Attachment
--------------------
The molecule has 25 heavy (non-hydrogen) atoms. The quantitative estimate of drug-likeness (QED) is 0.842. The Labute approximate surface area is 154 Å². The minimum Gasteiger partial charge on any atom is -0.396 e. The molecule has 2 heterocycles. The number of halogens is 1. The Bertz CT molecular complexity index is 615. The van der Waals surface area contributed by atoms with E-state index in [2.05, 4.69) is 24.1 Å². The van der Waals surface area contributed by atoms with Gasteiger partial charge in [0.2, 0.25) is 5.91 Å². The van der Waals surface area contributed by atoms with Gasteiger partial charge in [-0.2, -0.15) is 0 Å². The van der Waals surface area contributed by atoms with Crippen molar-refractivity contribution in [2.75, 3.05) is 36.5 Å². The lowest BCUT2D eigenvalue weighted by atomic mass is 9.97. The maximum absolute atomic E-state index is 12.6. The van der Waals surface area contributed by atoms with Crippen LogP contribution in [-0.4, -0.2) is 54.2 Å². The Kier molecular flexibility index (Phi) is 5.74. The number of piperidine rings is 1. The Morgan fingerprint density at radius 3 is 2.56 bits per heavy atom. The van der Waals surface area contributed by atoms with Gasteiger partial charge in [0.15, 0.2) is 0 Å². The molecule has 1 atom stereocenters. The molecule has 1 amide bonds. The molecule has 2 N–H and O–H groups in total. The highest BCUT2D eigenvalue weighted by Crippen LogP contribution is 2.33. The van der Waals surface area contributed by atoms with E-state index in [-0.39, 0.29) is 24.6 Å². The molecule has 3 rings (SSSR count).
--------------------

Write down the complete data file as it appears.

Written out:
The molecule has 25 heavy (non-hydrogen) atoms. The quantitative estimate of drug-likeness (QED) is 0.842. The Labute approximate surface area is 154 Å². The minimum Gasteiger partial charge on any atom is -0.396 e. The molecule has 2 heterocycles. The number of halogens is 1. The Bertz CT molecular complexity index is 615. The van der Waals surface area contributed by atoms with E-state index in [2.05, 4.69) is 24.1 Å². The van der Waals surface area contributed by atoms with Gasteiger partial charge in [0.2, 0.25) is 5.91 Å². The van der Waals surface area contributed by atoms with Gasteiger partial charge in [-0.2, -0.15) is 0 Å². The van der Waals surface area contributed by atoms with Crippen molar-refractivity contribution in [2.75, 3.05) is 36.5 Å². The lowest BCUT2D eigenvalue weighted by atomic mass is 9.97. The maximum absolute atomic E-state index is 12.6. The van der Waals surface area contributed by atoms with Crippen LogP contribution in [-0.4, -0.2) is 54.2 Å². The Kier molecular flexibility index (Phi) is 5.74. The number of piperidine rings is 1. The Morgan fingerprint density at radius 3 is 2.56 bits per heavy atom. The van der Waals surface area contributed by atoms with Gasteiger partial charge in [0.15, 0.2) is 0 Å². The molecule has 1 atom stereocenters. The molecule has 1 amide bonds. The molecule has 2 N–H and O–H groups in total. The highest BCUT2D eigenvalue weighted by Crippen LogP contribution is 2.33. The van der Waals surface area contributed by atoms with E-state index in [-0.39, 0.29) is 24.6 Å². The molecule has 3 rings (SSSR count).